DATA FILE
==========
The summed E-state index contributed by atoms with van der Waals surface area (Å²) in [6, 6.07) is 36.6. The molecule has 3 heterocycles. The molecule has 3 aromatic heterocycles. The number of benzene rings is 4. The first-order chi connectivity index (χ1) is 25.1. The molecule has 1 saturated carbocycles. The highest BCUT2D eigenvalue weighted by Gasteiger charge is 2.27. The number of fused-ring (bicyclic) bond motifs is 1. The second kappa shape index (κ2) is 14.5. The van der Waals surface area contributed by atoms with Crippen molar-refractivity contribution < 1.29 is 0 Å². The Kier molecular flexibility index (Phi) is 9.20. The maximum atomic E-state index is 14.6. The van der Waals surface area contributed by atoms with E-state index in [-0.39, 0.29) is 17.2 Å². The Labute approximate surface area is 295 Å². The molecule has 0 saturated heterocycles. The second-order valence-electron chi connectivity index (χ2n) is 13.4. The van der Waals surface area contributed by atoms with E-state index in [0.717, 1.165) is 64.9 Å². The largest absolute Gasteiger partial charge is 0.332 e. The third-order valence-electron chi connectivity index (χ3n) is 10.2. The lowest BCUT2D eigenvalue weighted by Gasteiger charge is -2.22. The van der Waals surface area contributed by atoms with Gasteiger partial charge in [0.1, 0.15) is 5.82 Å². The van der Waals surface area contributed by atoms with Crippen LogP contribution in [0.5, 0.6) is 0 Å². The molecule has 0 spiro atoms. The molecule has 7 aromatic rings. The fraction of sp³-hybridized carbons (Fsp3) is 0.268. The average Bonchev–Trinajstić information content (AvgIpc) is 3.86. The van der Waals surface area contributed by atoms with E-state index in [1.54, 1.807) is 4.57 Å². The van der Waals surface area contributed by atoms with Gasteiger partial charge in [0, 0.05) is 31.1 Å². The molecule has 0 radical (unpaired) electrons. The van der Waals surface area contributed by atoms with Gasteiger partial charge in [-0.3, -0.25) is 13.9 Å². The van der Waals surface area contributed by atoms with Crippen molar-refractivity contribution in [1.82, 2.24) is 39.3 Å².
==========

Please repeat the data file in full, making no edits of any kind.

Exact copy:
The summed E-state index contributed by atoms with van der Waals surface area (Å²) in [6, 6.07) is 36.6. The molecule has 3 heterocycles. The molecule has 3 aromatic heterocycles. The number of benzene rings is 4. The first-order chi connectivity index (χ1) is 25.1. The molecule has 1 saturated carbocycles. The highest BCUT2D eigenvalue weighted by Gasteiger charge is 2.27. The number of fused-ring (bicyclic) bond motifs is 1. The second kappa shape index (κ2) is 14.5. The van der Waals surface area contributed by atoms with Crippen molar-refractivity contribution < 1.29 is 0 Å². The Kier molecular flexibility index (Phi) is 9.20. The maximum atomic E-state index is 14.6. The van der Waals surface area contributed by atoms with E-state index in [-0.39, 0.29) is 17.2 Å². The Labute approximate surface area is 295 Å². The molecule has 0 saturated heterocycles. The second-order valence-electron chi connectivity index (χ2n) is 13.4. The van der Waals surface area contributed by atoms with E-state index in [0.717, 1.165) is 64.9 Å². The largest absolute Gasteiger partial charge is 0.332 e. The third-order valence-electron chi connectivity index (χ3n) is 10.2. The lowest BCUT2D eigenvalue weighted by Gasteiger charge is -2.22. The van der Waals surface area contributed by atoms with Gasteiger partial charge in [0.1, 0.15) is 5.82 Å². The van der Waals surface area contributed by atoms with Crippen LogP contribution in [0.5, 0.6) is 0 Å². The molecule has 0 spiro atoms. The molecule has 7 aromatic rings. The fraction of sp³-hybridized carbons (Fsp3) is 0.268. The average Bonchev–Trinajstić information content (AvgIpc) is 3.86. The van der Waals surface area contributed by atoms with E-state index in [1.54, 1.807) is 4.57 Å². The van der Waals surface area contributed by atoms with Gasteiger partial charge in [0, 0.05) is 31.1 Å². The molecule has 0 radical (unpaired) electrons. The van der Waals surface area contributed by atoms with Gasteiger partial charge in [-0.3, -0.25) is 13.9 Å². The van der Waals surface area contributed by atoms with Crippen molar-refractivity contribution in [1.82, 2.24) is 39.3 Å².